In the present study, Cox regression analysis of 705 gout patients revealed that ABCG2 dysfunction significantly decreases onset age (P = 6.14 × 10−3). The onset age was 6.5 years earlier with severe ABCG2 dysfunction. The gout risk is markedly increased in the younger generation having ABCG2 dysfunction. The ORs in the youngest onset-age group (onset age ≤ twenties) with severe, moderate and mild dysfunction were 22.2, 15.3 and 6.47, respectively (Fig. 2). These risks were considerably higher than those of all gout patients, conferring ORs of 9.98, 4.71 and 2.74, respectively (Fig. 2). Thus, ABCG2 dysfunction remarkably increases the risk of gout, especially for younger age-onset groups. In addition, mild to severe ABCG2 dysfunction was detected in up to 88.2% of early-onset gout patients, against 49.8% in controls. Our overall results clearly show that common dysfunction of ABCG2 is a major cause of early-onset gout.

Because early-onset gout will compromise patients' quality of life (QOL) for a long time and require huge life-long medical costs38, early screening for ABCG2 dysfunction and appropriate interventions will greatly benefit high-risk individuals. Moreover, risk assessment by genotyping of only two SNPs will provide a very cost-effective method for screening and personalized medicine including adequate prevention and effective therapy. Therefore, our findings will serve to improve the QOL of high-risk individuals and reduce health-care costs, which also promote public health and preventive medicine.


Study participants

All procedures were carried out in accordance with the standards of the institutional ethical committees involved in this project and the Declaration of Helsinki. Informed consent in writing was obtained from each subject participating in this study. Genotyping was performed in 2,592 male Japanese (705 gout cases and 1,887 controls). All cases were clinically diagnosed as primary gout according to the criteria established by the American College of Rheumatology39 at the gout clinics of either Jikei University Hospital (Tokyo, Japan) or Midorigaoka Hospital (Osaka, Japan). Patients with inherited metabolism disorders including Lesch-Nyhan syndrome were excluded beforehand, and onset age data were available in all cases. As control, 1,887 individuals were assigned from Japanese male health examinees with normal SUA (≤ 7.0 mg/dl) and no gout history.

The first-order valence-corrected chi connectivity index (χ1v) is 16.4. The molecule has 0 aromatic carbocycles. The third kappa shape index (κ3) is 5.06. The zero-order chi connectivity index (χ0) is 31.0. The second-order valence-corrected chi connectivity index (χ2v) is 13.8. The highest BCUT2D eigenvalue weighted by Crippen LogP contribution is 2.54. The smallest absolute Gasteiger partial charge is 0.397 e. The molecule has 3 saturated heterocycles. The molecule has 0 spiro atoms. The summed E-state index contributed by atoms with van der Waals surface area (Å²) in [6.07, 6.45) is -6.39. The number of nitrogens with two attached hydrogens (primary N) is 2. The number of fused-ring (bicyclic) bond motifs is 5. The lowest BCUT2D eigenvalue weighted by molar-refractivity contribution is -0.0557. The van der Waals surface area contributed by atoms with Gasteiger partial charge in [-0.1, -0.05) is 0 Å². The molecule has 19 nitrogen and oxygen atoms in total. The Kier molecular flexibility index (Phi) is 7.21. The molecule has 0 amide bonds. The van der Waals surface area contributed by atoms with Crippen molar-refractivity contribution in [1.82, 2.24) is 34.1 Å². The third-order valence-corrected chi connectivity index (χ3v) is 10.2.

Genetic analysis

Genomic DNA was extracted from whole peripheral blood cells40. Genotyping of Q126X (rs72552713) and Q141K (rs2231142) in ABCG2 gene by high-resolution melting (HRM) analysis was performed with a LightCycler 480 (Roche Diagnostics)41. To confirm their genotypes, more than one hundred samples including all genotype combinations identified by HRM were subjected to direct sequencing. DNA sequencing analysis was performed with a 3130xl Genetic Analyzer (Applied Biosystems)23. ABCG2 genotype combinations were divided into four functional groups on the basis of the estimated ABCG2 transport functions16; i.e. full function, 3/4 function (mild dysfunction), 1/2 function (moderate dysfunction) and ≤ 1/4 function (severe dysfunction) as shown in Table 1.

Statistical analysis

For all calculations in the statistical analysis, the software SPSS v. 16.0J (IBM Japan Inc., Tokyo, Japan) and JMP 10.0.0 (SAS Institute Japan Inc., Tokyo, Japan) were used. Logistic regression analysis was performed to estimate adjusted genetic effects. Cox regression analysis was conducted to obtain adjusted P value for onset age. These regression analyses were corrected by body-mass index (BMI).


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We would like to thank all the patients and healthy volunteers involved in this study. We also thank J. Abe, K. Gotanda, Y. Morimoto, N. Katsuta, Y. Utsumi, S. Terashige, Y. Kato, H. Sasaki, Y. Takashima, and H. Fujiwara, National Defense Medical College, Tokorozawa, Japan, and T. Tamatsukuri, Jikei University School of Medicine, Tokyo, Japan for genetic analysis. This study was supported by grants from the Ministry of Education, Culture, Sports, Science and Technology of Japan (including the Grant-in-Aid for Scientific Research on Innovative Areas “Genome Science”), the Ministry of Health, Labor and Welfare of Japan, the Ministry of Defense of Japan, the Japan Society for the Promotion of Science, the Takeda Science Foundation, the AstraZeneca VRI Research Grant, the Kawano Masanori Memorial Foundation for Promotion of Pediatrics, and the Gout Research Foundation of Japan.